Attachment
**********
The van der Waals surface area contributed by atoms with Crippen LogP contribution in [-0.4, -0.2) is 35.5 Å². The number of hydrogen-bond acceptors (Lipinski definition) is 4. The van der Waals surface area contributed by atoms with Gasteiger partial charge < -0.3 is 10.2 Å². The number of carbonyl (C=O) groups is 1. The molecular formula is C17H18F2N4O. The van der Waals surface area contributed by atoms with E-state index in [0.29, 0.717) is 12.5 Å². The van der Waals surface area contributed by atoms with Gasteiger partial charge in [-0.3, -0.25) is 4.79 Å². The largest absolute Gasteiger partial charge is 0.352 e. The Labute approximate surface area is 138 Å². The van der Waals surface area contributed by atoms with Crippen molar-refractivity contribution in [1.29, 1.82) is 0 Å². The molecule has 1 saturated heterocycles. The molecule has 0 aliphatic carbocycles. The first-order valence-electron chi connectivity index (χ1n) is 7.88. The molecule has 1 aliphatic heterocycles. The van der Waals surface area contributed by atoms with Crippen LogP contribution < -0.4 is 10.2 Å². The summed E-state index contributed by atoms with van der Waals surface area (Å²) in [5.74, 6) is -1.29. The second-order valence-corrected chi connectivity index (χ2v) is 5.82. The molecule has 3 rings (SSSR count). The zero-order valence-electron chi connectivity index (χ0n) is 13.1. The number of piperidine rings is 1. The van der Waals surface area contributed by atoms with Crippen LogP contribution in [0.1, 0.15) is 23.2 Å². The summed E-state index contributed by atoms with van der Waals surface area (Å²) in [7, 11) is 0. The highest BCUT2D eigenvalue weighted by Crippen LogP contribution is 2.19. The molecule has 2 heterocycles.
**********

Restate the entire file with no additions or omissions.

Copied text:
The van der Waals surface area contributed by atoms with Crippen LogP contribution in [-0.4, -0.2) is 35.5 Å². The number of hydrogen-bond acceptors (Lipinski definition) is 4. The van der Waals surface area contributed by atoms with Gasteiger partial charge < -0.3 is 10.2 Å². The number of carbonyl (C=O) groups is 1. The molecular formula is C17H18F2N4O. The van der Waals surface area contributed by atoms with E-state index in [0.29, 0.717) is 12.5 Å². The van der Waals surface area contributed by atoms with Gasteiger partial charge in [-0.3, -0.25) is 4.79 Å². The largest absolute Gasteiger partial charge is 0.352 e. The Labute approximate surface area is 138 Å². The van der Waals surface area contributed by atoms with Crippen molar-refractivity contribution in [1.29, 1.82) is 0 Å². The molecule has 1 saturated heterocycles. The molecule has 0 aliphatic carbocycles. The first-order valence-electron chi connectivity index (χ1n) is 7.88. The molecule has 1 aliphatic heterocycles. The van der Waals surface area contributed by atoms with Crippen LogP contribution < -0.4 is 10.2 Å². The summed E-state index contributed by atoms with van der Waals surface area (Å²) in [5.74, 6) is -1.29. The second-order valence-corrected chi connectivity index (χ2v) is 5.82. The molecule has 3 rings (SSSR count). The zero-order valence-electron chi connectivity index (χ0n) is 13.1. The number of piperidine rings is 1. The van der Waals surface area contributed by atoms with Crippen LogP contribution in [0.1, 0.15) is 23.2 Å². The summed E-state index contributed by atoms with van der Waals surface area (Å²) in [7, 11) is 0. The highest BCUT2D eigenvalue weighted by Crippen LogP contribution is 2.19. The molecule has 2 heterocycles.